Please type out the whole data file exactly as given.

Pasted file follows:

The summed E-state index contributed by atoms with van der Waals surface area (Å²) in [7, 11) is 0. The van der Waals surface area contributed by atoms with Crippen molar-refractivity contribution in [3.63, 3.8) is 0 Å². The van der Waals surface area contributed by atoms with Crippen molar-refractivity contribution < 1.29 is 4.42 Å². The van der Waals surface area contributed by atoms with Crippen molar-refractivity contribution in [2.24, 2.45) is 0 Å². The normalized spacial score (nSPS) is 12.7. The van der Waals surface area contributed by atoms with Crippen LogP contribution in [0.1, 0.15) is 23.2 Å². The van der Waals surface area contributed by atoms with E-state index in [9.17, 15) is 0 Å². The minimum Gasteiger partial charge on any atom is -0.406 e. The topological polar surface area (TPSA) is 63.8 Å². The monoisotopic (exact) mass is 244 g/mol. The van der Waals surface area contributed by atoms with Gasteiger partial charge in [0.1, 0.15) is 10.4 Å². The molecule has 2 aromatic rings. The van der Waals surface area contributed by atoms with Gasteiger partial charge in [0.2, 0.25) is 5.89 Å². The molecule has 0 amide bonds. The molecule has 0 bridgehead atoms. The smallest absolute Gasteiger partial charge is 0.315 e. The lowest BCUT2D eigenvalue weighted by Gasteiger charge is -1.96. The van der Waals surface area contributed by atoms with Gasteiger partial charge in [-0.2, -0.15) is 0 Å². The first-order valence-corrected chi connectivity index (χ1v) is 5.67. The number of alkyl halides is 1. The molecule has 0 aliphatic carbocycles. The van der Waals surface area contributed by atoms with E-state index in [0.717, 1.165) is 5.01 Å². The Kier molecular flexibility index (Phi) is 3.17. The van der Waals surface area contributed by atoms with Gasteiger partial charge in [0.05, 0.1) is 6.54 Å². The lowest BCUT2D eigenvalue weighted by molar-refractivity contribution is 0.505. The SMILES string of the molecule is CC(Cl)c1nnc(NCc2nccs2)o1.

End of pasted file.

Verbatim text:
The summed E-state index contributed by atoms with van der Waals surface area (Å²) in [7, 11) is 0. The van der Waals surface area contributed by atoms with Crippen molar-refractivity contribution in [3.63, 3.8) is 0 Å². The van der Waals surface area contributed by atoms with Crippen molar-refractivity contribution < 1.29 is 4.42 Å². The van der Waals surface area contributed by atoms with Crippen molar-refractivity contribution in [2.24, 2.45) is 0 Å². The normalized spacial score (nSPS) is 12.7. The van der Waals surface area contributed by atoms with Crippen LogP contribution in [0.1, 0.15) is 23.2 Å². The van der Waals surface area contributed by atoms with E-state index in [9.17, 15) is 0 Å². The minimum Gasteiger partial charge on any atom is -0.406 e. The topological polar surface area (TPSA) is 63.8 Å². The monoisotopic (exact) mass is 244 g/mol. The van der Waals surface area contributed by atoms with Gasteiger partial charge in [0.1, 0.15) is 10.4 Å². The molecule has 2 aromatic rings. The van der Waals surface area contributed by atoms with Gasteiger partial charge in [0.2, 0.25) is 5.89 Å². The molecule has 0 amide bonds. The molecule has 0 bridgehead atoms. The smallest absolute Gasteiger partial charge is 0.315 e. The lowest BCUT2D eigenvalue weighted by Gasteiger charge is -1.96. The van der Waals surface area contributed by atoms with Gasteiger partial charge in [-0.2, -0.15) is 0 Å². The first-order valence-corrected chi connectivity index (χ1v) is 5.67. The number of alkyl halides is 1. The molecule has 0 aliphatic carbocycles. The van der Waals surface area contributed by atoms with E-state index in [0.717, 1.165) is 5.01 Å². The Kier molecular flexibility index (Phi) is 3.17. The van der Waals surface area contributed by atoms with Gasteiger partial charge in [0.05, 0.1) is 6.54 Å². The lowest BCUT2D eigenvalue weighted by molar-refractivity contribution is 0.505. The SMILES string of the molecule is CC(Cl)c1nnc(NCc2nccs2)o1.